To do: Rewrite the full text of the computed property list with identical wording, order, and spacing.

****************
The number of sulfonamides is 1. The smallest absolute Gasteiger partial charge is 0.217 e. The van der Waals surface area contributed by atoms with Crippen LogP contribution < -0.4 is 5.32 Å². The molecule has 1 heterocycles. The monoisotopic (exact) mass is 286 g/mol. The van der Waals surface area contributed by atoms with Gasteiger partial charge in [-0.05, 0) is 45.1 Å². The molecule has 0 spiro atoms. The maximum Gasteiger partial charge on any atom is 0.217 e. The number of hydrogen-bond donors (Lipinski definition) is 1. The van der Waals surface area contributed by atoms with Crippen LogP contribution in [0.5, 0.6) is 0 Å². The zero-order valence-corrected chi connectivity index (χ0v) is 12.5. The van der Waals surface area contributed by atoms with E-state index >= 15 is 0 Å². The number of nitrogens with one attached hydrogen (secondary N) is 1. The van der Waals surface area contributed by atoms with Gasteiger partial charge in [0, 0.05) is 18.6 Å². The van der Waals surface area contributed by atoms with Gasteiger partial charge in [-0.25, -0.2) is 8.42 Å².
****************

The number of sulfonamides is 1. The smallest absolute Gasteiger partial charge is 0.217 e. The van der Waals surface area contributed by atoms with Crippen LogP contribution < -0.4 is 5.32 Å². The molecule has 1 heterocycles. The monoisotopic (exact) mass is 286 g/mol. The van der Waals surface area contributed by atoms with Gasteiger partial charge in [-0.05, 0) is 45.1 Å². The molecule has 0 spiro atoms. The maximum Gasteiger partial charge on any atom is 0.217 e. The number of hydrogen-bond donors (Lipinski definition) is 1. The van der Waals surface area contributed by atoms with Crippen LogP contribution in [0.5, 0.6) is 0 Å². The zero-order valence-corrected chi connectivity index (χ0v) is 12.5. The van der Waals surface area contributed by atoms with E-state index >= 15 is 0 Å². The number of nitrogens with one attached hydrogen (secondary N) is 1. The van der Waals surface area contributed by atoms with Gasteiger partial charge in [0, 0.05) is 18.6 Å². The van der Waals surface area contributed by atoms with Gasteiger partial charge in [-0.25, -0.2) is 8.42 Å².